Nalanda, is it not now a centre of Buddhist studies (a kind of Buddhist university)? Perhaps you will know about this. In earlier days, certainly, Nalanda was a very large Buddhist university, with many thousands of students; and some (or at least one) of the early Chinese pilgrims studied there. In the Buddha's day it was a flourishing city (not far from Rājagaha, King Bimbisāra's capital), appearing in several Suttas (see the Brahmajāla Suttanta, Dīgha 1; Kevaddha Sutta, Dīgha 11; Upāli Sutta, Majjhima 56). There is certainly no harm in sending a copy of Notes there.
I have just received a letter from London. It is from a man who has read my translation of Evola's book, The Doctrine of Awakening (which, however, I cannot now recommend to you without considerable reserves). Since he seems to have a certain liking for samatha bhāvanā I have been encouraging him to go on with it—I think it will do him more good than harm, and it is an excellent way of occupying the later years of his life (he is now past sixty, I think). How many people promise themselves to spend their retirement profitably, and then find it is too late to start something new!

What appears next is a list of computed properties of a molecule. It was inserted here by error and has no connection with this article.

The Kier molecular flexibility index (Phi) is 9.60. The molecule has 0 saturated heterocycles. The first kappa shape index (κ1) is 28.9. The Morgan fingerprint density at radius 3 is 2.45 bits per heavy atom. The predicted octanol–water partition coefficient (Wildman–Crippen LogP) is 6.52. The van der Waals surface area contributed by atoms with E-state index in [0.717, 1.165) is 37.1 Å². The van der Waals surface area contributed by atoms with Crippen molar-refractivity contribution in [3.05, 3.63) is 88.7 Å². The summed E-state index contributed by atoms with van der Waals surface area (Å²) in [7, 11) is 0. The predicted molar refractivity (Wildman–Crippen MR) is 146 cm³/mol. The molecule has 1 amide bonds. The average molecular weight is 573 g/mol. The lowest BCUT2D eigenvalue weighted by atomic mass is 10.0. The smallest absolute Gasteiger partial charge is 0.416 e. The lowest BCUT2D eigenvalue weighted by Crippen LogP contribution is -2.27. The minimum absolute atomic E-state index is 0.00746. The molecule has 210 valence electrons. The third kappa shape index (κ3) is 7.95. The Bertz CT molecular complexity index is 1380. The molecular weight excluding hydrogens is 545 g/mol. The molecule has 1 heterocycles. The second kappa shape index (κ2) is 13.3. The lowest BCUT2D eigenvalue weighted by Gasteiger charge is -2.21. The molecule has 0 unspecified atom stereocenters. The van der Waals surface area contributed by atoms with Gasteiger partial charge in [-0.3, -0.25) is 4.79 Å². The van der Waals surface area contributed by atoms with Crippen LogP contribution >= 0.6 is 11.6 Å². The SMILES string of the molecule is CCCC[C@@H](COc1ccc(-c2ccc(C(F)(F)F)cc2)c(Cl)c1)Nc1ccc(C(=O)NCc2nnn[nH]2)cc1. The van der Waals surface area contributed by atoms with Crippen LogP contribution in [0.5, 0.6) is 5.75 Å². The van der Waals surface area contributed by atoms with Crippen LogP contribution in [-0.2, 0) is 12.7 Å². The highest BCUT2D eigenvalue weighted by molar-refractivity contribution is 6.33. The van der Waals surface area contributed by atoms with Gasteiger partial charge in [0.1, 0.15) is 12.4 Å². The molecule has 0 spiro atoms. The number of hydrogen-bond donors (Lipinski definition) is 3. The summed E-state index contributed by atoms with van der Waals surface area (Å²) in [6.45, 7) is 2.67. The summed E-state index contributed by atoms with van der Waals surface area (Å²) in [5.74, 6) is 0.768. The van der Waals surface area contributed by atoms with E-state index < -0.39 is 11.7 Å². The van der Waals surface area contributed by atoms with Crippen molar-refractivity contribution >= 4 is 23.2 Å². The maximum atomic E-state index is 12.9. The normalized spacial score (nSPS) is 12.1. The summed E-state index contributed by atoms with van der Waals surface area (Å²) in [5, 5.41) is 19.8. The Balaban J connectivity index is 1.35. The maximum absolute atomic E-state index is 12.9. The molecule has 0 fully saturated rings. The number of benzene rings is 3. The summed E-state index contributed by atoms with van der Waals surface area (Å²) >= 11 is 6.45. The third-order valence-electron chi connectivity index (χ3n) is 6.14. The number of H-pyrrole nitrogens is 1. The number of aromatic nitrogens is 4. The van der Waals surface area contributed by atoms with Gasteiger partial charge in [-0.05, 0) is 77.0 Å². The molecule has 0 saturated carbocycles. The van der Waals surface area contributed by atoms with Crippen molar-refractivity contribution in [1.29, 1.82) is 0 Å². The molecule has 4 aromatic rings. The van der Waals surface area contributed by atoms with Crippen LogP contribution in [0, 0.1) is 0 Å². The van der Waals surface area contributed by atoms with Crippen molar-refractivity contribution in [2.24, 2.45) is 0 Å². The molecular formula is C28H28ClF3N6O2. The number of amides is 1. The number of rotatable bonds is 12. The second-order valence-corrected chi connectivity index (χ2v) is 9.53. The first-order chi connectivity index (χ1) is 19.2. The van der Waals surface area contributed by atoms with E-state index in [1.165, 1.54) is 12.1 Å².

[87.1] Nalanda: Yes, it has been re-established as a university for monks, foreign as well as Indian. [Back to text]
[87.2] Doctrine of Awakening: During World War II the author (then known as Captain Harold Musson) served as an interrogator with intelligence in North Africa and Italy. He came across Evola's book and, in order to brush up his Italian, translated it. It was in fact his first contact with the Buddha's Teaching, aside from a distant look when, from 1927 to 1929, his father serving in Rangoon, Port Blair, and Maymyo, the sight of monks would have become familiar to young Musson. But there is no evidence that as a boy he came to know anything of the Teaching. His translation of Evola's book was published by Luzac in 1951. [Back to text]